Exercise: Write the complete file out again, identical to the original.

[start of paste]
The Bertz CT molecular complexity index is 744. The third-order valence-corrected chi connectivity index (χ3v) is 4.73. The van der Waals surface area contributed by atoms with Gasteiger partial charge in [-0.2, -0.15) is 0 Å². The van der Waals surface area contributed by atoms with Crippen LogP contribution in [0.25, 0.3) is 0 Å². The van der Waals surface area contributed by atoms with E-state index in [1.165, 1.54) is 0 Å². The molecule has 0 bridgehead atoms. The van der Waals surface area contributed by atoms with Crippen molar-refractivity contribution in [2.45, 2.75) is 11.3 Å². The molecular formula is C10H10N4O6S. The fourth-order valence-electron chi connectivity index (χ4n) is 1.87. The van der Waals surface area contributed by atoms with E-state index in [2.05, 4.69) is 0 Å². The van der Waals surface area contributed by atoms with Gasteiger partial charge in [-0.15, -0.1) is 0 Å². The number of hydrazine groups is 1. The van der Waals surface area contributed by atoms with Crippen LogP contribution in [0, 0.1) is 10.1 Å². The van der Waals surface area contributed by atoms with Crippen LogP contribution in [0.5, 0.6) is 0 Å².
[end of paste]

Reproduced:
The Bertz CT molecular complexity index is 744. The third-order valence-corrected chi connectivity index (χ3v) is 4.73. The van der Waals surface area contributed by atoms with Gasteiger partial charge in [-0.2, -0.15) is 0 Å². The van der Waals surface area contributed by atoms with Crippen LogP contribution in [0.25, 0.3) is 0 Å². The van der Waals surface area contributed by atoms with E-state index in [1.165, 1.54) is 0 Å². The molecule has 0 bridgehead atoms. The van der Waals surface area contributed by atoms with Crippen molar-refractivity contribution in [2.45, 2.75) is 11.3 Å². The molecular formula is C10H10N4O6S. The fourth-order valence-electron chi connectivity index (χ4n) is 1.87. The van der Waals surface area contributed by atoms with E-state index in [2.05, 4.69) is 0 Å². The van der Waals surface area contributed by atoms with Gasteiger partial charge in [-0.15, -0.1) is 0 Å². The number of hydrazine groups is 1. The van der Waals surface area contributed by atoms with Crippen LogP contribution in [0, 0.1) is 10.1 Å². The van der Waals surface area contributed by atoms with Crippen LogP contribution in [0.5, 0.6) is 0 Å².